Grant funds new electric buses for local schools
St. Regis, Trout Creek and Thompson Fall schools will all be receiving electric busses as recipients of the Clean School Bus Program’s 2023 Grants Competition. (Monte Turner/Mineral Independent)
Mineral Independent | January 17, 2024 12:00 AM
Schools in Mineral and Sanders counties will be among six districts in the state to receive new electric buses under the federal Clean School Bus Program.
The program provides $5 billion over five years to replace existing school buses with zero-emission and low-emission models.
Locally, eight buses will go to Thompson Falls Public School, three buses will go to Trout Creek Public School, two buses will go to St. Regis School District, and one bus will go to Dixon Public Schools.
Funding for the new buses is from from the Infrastructure Investment and Jobs Act that U.S. Sen. Jon Tester helped negotiate.
“In rural Montana, school buses are the vital link between families and the nearest school, and it’s critical that these buses are safe, up-to-date, and efficient,” said Tester. “I’m proud to see my bipartisan infrastructure law deliver these important funds to get kids to school safely and keep the air in our communities clean.”
St. Regis School Superintendent Derek Larson was elated when he heard that their school had been selected.
“A lot of people are concerned about everything going over to electricity and possibly overloading our circuits. But our purpose in asking for these two buses was to diversify. If for any unseen reason we are out of diesel, we can still run two buses. And vice versa if electricity is an issue. This is kind of one of our steps to keep pace with different directions so we can make the jump,” he said.
Assistant transportation director for the St. Regis School Bus fleet is Amy Lowry, who has had an opportunity to drive one of these electric buses.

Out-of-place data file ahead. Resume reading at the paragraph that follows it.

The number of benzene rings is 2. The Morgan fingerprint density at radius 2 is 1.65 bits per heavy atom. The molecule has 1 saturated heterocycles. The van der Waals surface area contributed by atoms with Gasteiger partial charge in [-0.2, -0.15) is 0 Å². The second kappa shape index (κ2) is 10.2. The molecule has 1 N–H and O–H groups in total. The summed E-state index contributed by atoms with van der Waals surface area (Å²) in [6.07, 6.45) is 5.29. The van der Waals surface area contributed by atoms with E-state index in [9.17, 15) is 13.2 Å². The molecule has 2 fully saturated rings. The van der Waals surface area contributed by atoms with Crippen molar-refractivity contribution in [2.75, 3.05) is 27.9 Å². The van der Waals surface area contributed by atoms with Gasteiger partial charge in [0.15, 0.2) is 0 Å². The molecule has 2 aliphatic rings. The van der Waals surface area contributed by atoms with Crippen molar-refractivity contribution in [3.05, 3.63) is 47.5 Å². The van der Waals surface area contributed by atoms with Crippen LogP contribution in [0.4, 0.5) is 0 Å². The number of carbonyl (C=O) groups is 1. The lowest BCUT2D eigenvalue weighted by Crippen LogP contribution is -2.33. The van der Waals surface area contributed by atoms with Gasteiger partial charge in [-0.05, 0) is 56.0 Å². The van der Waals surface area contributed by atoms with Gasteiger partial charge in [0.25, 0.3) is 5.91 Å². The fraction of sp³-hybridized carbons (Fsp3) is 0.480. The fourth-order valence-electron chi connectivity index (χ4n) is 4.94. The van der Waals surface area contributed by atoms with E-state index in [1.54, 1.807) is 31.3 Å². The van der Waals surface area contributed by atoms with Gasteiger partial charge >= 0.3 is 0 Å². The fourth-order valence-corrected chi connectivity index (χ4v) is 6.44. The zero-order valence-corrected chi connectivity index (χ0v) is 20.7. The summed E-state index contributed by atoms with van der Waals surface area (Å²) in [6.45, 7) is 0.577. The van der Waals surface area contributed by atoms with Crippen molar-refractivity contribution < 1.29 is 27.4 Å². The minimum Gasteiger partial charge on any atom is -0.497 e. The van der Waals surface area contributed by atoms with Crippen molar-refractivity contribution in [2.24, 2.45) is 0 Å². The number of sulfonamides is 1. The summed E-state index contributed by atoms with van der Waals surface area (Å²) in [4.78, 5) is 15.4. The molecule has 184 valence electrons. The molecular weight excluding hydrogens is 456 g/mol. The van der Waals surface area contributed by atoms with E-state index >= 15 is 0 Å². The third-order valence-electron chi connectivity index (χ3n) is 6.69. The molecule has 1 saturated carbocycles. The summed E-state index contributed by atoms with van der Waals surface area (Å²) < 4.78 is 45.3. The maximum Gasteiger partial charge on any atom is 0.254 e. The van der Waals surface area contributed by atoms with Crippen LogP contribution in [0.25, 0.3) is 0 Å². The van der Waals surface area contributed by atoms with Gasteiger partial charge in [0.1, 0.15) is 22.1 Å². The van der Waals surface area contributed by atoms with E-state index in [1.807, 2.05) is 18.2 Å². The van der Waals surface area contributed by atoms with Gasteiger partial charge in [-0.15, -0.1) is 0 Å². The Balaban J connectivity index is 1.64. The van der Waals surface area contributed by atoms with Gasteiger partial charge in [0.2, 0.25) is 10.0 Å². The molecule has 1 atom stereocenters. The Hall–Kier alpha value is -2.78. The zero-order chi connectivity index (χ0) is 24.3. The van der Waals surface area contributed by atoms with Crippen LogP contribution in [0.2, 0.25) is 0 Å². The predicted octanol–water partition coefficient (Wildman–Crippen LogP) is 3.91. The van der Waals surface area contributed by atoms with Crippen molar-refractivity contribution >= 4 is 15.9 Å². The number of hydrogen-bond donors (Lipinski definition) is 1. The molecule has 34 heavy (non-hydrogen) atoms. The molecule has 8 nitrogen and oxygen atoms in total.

“I went to a drive challenge where the drivers sit behind and see what the power is like. They lifted the bus up and we looked at the battery compartment underneath and this bus was going to Seeley Lake and they had the extended battery package which I think we’ll have, too,” she said.
Their plans are to put it to use on their regular runs with the other busses but it will be the primary transportation for the late run in the afternoon.
“So far I haven’t seen anything wrong with them and it’s going to save us on fuel and engine repairs which have become pretty high lately,” Lowry shared.
Bud Scully is the superintendent of Thompson Falls School District #2 and has plans for when the buses arrive.
“First of all, I don’t expect to see these right away. It is going to take some time for all of us to receive them and we are going to assign ours the shorter flat routes so we can get used to them and build up trust in them transporting the kids.”
Scully said that their eight buses will be housed and maintained by Mosher Transportation, Inc., which is an active DOT registered motor carrier. The owner, John Mosher, is new to the electric vehicle age himself.
“I had an electric golf cart, once,” he laughs acknowledging that this is an experiment for him as well. “It’s one of those things that is going to happen so I felt I’d jump in and see what it’s like. They are getting better and we did a lot of investigating. We talked with people in Quebec. And Havre, Montana has some of these same ones and they seem to be doing pretty well.”